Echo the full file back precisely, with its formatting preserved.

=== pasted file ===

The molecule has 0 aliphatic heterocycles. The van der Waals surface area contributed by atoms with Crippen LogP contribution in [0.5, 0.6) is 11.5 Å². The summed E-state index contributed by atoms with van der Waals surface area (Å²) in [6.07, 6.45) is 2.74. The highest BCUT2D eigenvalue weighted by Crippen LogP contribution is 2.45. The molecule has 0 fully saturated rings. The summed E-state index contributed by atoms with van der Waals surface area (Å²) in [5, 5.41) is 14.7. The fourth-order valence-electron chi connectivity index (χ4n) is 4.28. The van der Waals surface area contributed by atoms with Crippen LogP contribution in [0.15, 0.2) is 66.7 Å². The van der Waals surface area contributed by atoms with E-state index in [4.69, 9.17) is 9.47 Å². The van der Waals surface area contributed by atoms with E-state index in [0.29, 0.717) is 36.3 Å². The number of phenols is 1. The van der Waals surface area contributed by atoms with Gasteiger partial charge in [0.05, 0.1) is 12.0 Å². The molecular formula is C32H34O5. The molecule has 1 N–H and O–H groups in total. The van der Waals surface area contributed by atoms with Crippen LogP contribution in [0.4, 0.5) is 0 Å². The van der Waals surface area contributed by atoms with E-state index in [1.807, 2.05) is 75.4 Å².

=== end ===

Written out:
The molecule has 0 aliphatic heterocycles. The van der Waals surface area contributed by atoms with Crippen LogP contribution in [0.5, 0.6) is 11.5 Å². The summed E-state index contributed by atoms with van der Waals surface area (Å²) in [6.07, 6.45) is 2.74. The highest BCUT2D eigenvalue weighted by Crippen LogP contribution is 2.45. The molecule has 0 fully saturated rings. The summed E-state index contributed by atoms with van der Waals surface area (Å²) in [5, 5.41) is 14.7. The fourth-order valence-electron chi connectivity index (χ4n) is 4.28. The van der Waals surface area contributed by atoms with Crippen LogP contribution in [0.15, 0.2) is 66.7 Å². The van der Waals surface area contributed by atoms with E-state index in [4.69, 9.17) is 9.47 Å². The van der Waals surface area contributed by atoms with E-state index in [0.29, 0.717) is 36.3 Å². The number of phenols is 1. The van der Waals surface area contributed by atoms with Gasteiger partial charge in [0.05, 0.1) is 12.0 Å². The molecular formula is C32H34O5. The molecule has 1 N–H and O–H groups in total. The van der Waals surface area contributed by atoms with Crippen LogP contribution in [0.4, 0.5) is 0 Å². The van der Waals surface area contributed by atoms with E-state index in [1.807, 2.05) is 75.4 Å².